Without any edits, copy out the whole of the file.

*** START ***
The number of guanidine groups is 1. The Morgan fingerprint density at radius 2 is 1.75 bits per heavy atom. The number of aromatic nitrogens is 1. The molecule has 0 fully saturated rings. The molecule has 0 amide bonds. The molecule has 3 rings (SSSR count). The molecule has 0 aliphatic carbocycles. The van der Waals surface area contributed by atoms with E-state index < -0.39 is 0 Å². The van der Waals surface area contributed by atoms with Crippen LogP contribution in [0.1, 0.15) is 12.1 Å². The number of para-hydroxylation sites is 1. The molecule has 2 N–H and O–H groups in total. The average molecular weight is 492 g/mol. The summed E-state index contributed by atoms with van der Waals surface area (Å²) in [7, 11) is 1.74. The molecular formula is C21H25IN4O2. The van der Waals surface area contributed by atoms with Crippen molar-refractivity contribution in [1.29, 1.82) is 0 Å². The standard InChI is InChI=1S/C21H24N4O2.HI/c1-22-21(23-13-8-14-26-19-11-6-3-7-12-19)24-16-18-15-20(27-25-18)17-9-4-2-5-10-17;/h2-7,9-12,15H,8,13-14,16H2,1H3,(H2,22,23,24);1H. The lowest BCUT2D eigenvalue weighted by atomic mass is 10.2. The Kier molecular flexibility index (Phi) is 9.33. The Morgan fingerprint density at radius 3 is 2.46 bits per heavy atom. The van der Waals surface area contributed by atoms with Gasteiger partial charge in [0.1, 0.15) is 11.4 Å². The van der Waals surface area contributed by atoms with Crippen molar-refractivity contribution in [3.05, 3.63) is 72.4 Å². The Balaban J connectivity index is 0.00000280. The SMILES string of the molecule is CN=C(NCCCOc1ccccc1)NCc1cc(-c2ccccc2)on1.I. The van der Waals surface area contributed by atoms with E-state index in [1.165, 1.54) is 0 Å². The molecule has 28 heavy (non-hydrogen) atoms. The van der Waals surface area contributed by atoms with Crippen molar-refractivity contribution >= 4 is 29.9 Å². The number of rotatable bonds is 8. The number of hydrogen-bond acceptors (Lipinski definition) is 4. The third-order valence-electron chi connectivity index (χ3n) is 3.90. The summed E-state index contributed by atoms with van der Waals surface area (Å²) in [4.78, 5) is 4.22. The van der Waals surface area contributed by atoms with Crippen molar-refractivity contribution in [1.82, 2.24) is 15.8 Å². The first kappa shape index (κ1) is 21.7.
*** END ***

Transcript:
The number of guanidine groups is 1. The Morgan fingerprint density at radius 2 is 1.75 bits per heavy atom. The number of aromatic nitrogens is 1. The molecule has 0 fully saturated rings. The molecule has 0 amide bonds. The molecule has 3 rings (SSSR count). The molecule has 0 aliphatic carbocycles. The van der Waals surface area contributed by atoms with E-state index < -0.39 is 0 Å². The van der Waals surface area contributed by atoms with Crippen LogP contribution in [0.1, 0.15) is 12.1 Å². The number of para-hydroxylation sites is 1. The molecule has 2 N–H and O–H groups in total. The average molecular weight is 492 g/mol. The summed E-state index contributed by atoms with van der Waals surface area (Å²) in [7, 11) is 1.74. The molecular formula is C21H25IN4O2. The van der Waals surface area contributed by atoms with Crippen molar-refractivity contribution in [1.29, 1.82) is 0 Å². The standard InChI is InChI=1S/C21H24N4O2.HI/c1-22-21(23-13-8-14-26-19-11-6-3-7-12-19)24-16-18-15-20(27-25-18)17-9-4-2-5-10-17;/h2-7,9-12,15H,8,13-14,16H2,1H3,(H2,22,23,24);1H. The lowest BCUT2D eigenvalue weighted by atomic mass is 10.2. The Kier molecular flexibility index (Phi) is 9.33. The Morgan fingerprint density at radius 3 is 2.46 bits per heavy atom. The van der Waals surface area contributed by atoms with Gasteiger partial charge in [0.1, 0.15) is 11.4 Å². The van der Waals surface area contributed by atoms with Crippen molar-refractivity contribution in [3.05, 3.63) is 72.4 Å². The Balaban J connectivity index is 0.00000280. The SMILES string of the molecule is CN=C(NCCCOc1ccccc1)NCc1cc(-c2ccccc2)on1.I. The van der Waals surface area contributed by atoms with E-state index in [1.165, 1.54) is 0 Å². The molecule has 28 heavy (non-hydrogen) atoms. The van der Waals surface area contributed by atoms with Crippen molar-refractivity contribution >= 4 is 29.9 Å². The number of rotatable bonds is 8. The number of hydrogen-bond acceptors (Lipinski definition) is 4. The third-order valence-electron chi connectivity index (χ3n) is 3.90. The summed E-state index contributed by atoms with van der Waals surface area (Å²) in [4.78, 5) is 4.22. The van der Waals surface area contributed by atoms with Crippen molar-refractivity contribution in [1.82, 2.24) is 15.8 Å². The first kappa shape index (κ1) is 21.7.